The research team is also developing the generation of a recommended response for the driver in the event that danger in the intersection is sensed. What’s more, there are plans to tweak the algorithm for the application of air traffic control.
[Source: New York Times]
In an official press release, the Renault-Nissan Alliance stated that the office will “build staff organically, to focus on specific projects and business developments as they emerge.”
The office is part of the automaker’s $5.4 billion commitment to sustainable transportation and will play an integral role in vehicle Information Technology research, including graphic user interface displays, in-car connectivity features already employed on the Nissan LEAF EV (shown above) as well as Smart Grid R&D.
Renault-Nissan CEO Carlos Ghosn, during a speech at the Stanford Institute for Economic Policy Research (SIEPR), said that “the [Renault-Nissan] Alliance is at the vanguard of the auto industry’s shift to sustainable transportation. Having a greater footprint in one of the world’s headquarters for clean tech research will extend our lead further.”
According to the Patent Board, General Motors is recognized as the top innovator among 182 companies, based on results from its quarterly released automotive and industry scorecard.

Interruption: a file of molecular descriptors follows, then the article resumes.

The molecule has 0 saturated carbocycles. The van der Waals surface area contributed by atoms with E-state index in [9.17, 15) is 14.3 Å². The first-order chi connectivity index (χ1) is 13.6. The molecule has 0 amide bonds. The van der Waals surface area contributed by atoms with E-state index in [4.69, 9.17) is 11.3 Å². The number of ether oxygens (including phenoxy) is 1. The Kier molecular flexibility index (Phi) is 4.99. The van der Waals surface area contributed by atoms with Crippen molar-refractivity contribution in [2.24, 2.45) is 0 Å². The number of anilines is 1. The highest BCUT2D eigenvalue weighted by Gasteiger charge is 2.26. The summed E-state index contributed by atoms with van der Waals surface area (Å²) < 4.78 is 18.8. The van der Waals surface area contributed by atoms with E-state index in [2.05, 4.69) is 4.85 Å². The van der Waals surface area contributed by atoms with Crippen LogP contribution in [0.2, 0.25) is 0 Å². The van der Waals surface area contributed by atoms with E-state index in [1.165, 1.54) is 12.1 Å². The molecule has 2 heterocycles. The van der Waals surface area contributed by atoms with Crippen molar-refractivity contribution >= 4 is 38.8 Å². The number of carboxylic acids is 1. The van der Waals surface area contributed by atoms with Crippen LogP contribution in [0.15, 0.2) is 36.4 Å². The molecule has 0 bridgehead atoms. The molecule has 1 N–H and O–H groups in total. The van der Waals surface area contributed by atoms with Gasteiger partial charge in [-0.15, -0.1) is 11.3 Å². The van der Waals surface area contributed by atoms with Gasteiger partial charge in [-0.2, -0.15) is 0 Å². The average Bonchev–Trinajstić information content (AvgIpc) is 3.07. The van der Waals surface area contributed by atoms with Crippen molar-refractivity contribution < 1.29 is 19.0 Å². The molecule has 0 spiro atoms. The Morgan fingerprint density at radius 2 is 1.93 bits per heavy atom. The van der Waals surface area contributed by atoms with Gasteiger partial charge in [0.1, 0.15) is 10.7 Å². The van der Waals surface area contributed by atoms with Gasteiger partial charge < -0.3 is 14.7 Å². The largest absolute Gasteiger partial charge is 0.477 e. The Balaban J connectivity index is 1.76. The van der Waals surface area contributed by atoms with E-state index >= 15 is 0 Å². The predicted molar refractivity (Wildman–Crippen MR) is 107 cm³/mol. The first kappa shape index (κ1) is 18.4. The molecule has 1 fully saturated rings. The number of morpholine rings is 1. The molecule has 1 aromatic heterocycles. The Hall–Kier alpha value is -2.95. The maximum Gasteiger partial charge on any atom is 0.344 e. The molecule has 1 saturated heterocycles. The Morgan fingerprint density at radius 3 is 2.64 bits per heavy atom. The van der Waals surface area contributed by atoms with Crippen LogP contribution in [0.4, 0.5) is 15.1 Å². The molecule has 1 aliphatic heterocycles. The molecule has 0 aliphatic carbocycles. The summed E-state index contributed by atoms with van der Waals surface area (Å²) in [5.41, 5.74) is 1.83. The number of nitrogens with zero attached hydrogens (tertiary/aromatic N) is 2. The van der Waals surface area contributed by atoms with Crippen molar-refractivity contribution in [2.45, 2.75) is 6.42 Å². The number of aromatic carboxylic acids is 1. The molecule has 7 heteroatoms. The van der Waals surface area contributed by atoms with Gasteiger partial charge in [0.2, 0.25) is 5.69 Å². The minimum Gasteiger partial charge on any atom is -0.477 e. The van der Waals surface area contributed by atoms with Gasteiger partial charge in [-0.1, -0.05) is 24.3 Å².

The board examines intellectual property performance spanning some 17 different industries and picks a leader in each one, based on categories such as the number of patents, influence and impact on the industry, along with science strength and technology.
The announcement comes on the heels of news that GM recently received more patents for clean energy technology last year than any other organization, based on findings from the Clean Energy Patent Growth Index. In fact, during the last decade, GM has increased the number of its patent filings six-fold.
According to Alan Taub, GM’s vice president of Research & Development, the increase in the number of patents is due to the fact that, “our engineers are developing advanced technologies that increase fuel efficiency and ensure safety while maintaining the excitement of personal mobility.”